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i dont know your budget but i would suggest faster glass- the 70 200mm 2.8 is a place to start, then again thats not enough reach for football un less you added a tele converter.
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Old Sep 13, 2010, 6:43 PM   #7
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Actually I'm going to disagree. Especially football in bright lights the camera will get it wrong quite a bit depending on how many light/dark jerseys are involved, what's in the background etc. AV is a great mode if sun is going in and out of clouds. Otherwise, manual mode tends to work best. Why? Because lighting isn't changing until you change angles (i.e. moving up / down sideline isn't changing light unless part of the field is in shadow). So,one you know the proper exposure for FACES from where you're shooting dial that in. Then it doesn't matter if the scene is all white or all dark jerseys - you'll still expose properly for the faces in the helmets.

But you need to keep checking those exposures - especially when you change angles or when light levels change. It's only a slight learning curve to learn to shoot manual exposure but once you get it, your exposures will be much better. Variations can then be easily corrected in post processing.

Sport photographers have no time to check the settings after each shot. We have to keep shooting. I have no clue why people would shoot in Manual mode. There is rarely a time when the lighting stays the same anywhere on any field. Even in the bright sunlight. Why would anybody, especially someone starting out want to have more things to worry about? If you never move from 1 spot that is a different story, but if you are up and down the field, then you have to worry about lighting conditions changing on the fly. AV makes this 10000% easier. Just my thoughts on this. I am sure many other sport photographers would agree. I have yet to meet anybody who shoots in manual mode as a sports photographer.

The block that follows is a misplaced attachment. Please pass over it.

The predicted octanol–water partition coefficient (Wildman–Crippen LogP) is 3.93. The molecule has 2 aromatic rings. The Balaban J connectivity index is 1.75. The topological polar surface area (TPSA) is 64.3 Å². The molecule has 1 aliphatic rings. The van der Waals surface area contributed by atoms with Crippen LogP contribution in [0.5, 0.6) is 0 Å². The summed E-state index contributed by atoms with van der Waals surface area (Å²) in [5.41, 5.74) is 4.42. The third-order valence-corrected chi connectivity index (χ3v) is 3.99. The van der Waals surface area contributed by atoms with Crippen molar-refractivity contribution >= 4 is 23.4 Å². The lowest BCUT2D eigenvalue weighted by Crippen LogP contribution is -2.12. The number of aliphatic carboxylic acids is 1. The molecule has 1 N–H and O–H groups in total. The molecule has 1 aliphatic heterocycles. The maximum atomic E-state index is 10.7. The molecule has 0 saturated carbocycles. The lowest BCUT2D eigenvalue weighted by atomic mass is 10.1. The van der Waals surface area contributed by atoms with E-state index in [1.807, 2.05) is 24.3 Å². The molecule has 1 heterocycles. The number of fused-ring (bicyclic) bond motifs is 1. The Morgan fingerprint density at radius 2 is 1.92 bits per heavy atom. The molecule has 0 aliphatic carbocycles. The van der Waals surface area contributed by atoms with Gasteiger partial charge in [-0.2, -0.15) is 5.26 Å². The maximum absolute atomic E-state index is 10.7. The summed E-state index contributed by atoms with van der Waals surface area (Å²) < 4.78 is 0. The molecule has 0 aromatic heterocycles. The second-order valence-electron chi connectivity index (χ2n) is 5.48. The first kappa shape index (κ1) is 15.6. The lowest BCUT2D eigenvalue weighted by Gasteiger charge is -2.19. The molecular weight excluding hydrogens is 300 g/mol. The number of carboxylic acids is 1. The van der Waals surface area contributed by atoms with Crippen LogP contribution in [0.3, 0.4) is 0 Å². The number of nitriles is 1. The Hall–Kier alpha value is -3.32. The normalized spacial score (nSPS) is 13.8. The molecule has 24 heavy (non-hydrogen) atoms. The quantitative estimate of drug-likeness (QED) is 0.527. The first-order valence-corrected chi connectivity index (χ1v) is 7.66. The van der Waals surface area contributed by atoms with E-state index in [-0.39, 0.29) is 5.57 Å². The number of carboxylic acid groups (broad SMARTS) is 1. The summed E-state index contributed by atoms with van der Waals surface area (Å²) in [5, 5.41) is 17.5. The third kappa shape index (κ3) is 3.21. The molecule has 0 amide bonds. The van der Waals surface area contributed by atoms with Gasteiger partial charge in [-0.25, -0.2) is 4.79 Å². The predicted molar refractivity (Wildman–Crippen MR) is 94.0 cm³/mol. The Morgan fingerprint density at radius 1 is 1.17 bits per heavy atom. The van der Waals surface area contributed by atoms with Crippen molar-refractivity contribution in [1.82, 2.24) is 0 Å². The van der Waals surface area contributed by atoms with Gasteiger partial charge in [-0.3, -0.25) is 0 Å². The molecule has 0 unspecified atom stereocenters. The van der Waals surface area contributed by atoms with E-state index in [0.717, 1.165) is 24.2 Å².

Edited to add I am not trying to start an argument, but rather looking for a healthy debate.

Last edited by Bruceswar; Sep 13, 2010 at 6:47 PM.
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Old Sep 13, 2010, 6:43 PM   #8
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So how's my exposure look JG? Am I getting any better? No pitty. Just want it straight up! Trying to get better at this. I really like taking pictures, never thought it would be this challenging!! Thanks
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Old Sep 13, 2010, 6:48 PM   #9
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200mm can work IF you're on the sidelines and IF you're patient. Football is the most forgiving of the field sports that way - soccer, lax, field hockey, etc are all more difficult. With football you just follow the line of scrimage and shoot middle of field toward your sideline. What you have to accept when shooting sports is the majority of the action will take place away from you - you simply have to be patient for the plays that come your way. It's the lack of patience the OP has to overcome. UNLESS he is not on the sideline. If he's off the field then it's very difficult - you need to be looking at 400-500mm lenses in that case. I shot football for several seasons with a 70-200 2.8. It can absolutely be done. 300 is going to be better but with the sigma 100-300 f4 being discontinued, it's tough to decide on a 300mm or longer lens as they're mostly f5.6 (or very very expensive - like a 300mm 2.8, 200-400 4.0, 50-500 5.6, etc...). Every lens has it's benefits and drawbacks. The key to success is shooting within your gear (or marry a rich woman/man that likes to buy you expensive lenses)
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Old Sep 13, 2010, 6:52 PM   #10
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The key to success is shooting within your gear (or marry a rich woman/man that likes to buy you expensive lenses)

At the first part... this is 100% true. Knowing your limits is key. At the 2nd part.... LOLOL